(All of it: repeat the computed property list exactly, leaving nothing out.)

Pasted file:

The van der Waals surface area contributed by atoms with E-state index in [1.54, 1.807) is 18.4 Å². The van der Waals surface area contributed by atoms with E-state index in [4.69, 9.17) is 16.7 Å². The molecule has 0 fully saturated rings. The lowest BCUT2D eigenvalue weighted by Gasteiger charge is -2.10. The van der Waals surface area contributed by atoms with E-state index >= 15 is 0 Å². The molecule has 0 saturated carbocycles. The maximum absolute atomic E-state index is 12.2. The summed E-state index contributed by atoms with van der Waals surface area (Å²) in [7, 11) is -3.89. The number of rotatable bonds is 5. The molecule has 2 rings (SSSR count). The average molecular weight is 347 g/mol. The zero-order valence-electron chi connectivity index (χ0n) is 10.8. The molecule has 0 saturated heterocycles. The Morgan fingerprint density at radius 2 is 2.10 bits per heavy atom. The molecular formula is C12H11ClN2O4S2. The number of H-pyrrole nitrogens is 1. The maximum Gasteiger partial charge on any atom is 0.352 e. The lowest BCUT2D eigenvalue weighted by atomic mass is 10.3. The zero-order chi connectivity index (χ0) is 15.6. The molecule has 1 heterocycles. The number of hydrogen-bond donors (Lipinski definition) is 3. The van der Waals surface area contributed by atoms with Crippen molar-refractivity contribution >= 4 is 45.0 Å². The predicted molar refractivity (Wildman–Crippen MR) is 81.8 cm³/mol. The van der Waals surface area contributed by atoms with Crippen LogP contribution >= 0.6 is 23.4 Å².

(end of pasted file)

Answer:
The van der Waals surface area contributed by atoms with E-state index in [1.54, 1.807) is 18.4 Å². The van der Waals surface area contributed by atoms with E-state index in [4.69, 9.17) is 16.7 Å². The molecule has 0 fully saturated rings. The lowest BCUT2D eigenvalue weighted by Gasteiger charge is -2.10. The van der Waals surface area contributed by atoms with E-state index >= 15 is 0 Å². The molecule has 0 saturated carbocycles. The maximum absolute atomic E-state index is 12.2. The summed E-state index contributed by atoms with van der Waals surface area (Å²) in [7, 11) is -3.89. The number of rotatable bonds is 5. The molecule has 2 rings (SSSR count). The average molecular weight is 347 g/mol. The zero-order valence-electron chi connectivity index (χ0n) is 10.8. The molecule has 0 saturated heterocycles. The Morgan fingerprint density at radius 2 is 2.10 bits per heavy atom. The molecular formula is C12H11ClN2O4S2. The number of H-pyrrole nitrogens is 1. The maximum Gasteiger partial charge on any atom is 0.352 e. The lowest BCUT2D eigenvalue weighted by atomic mass is 10.3. The zero-order chi connectivity index (χ0) is 15.6. The molecule has 1 heterocycles. The number of hydrogen-bond donors (Lipinski definition) is 3. The van der Waals surface area contributed by atoms with Crippen molar-refractivity contribution >= 4 is 45.0 Å². The predicted molar refractivity (Wildman–Crippen MR) is 81.8 cm³/mol. The van der Waals surface area contributed by atoms with Crippen LogP contribution >= 0.6 is 23.4 Å².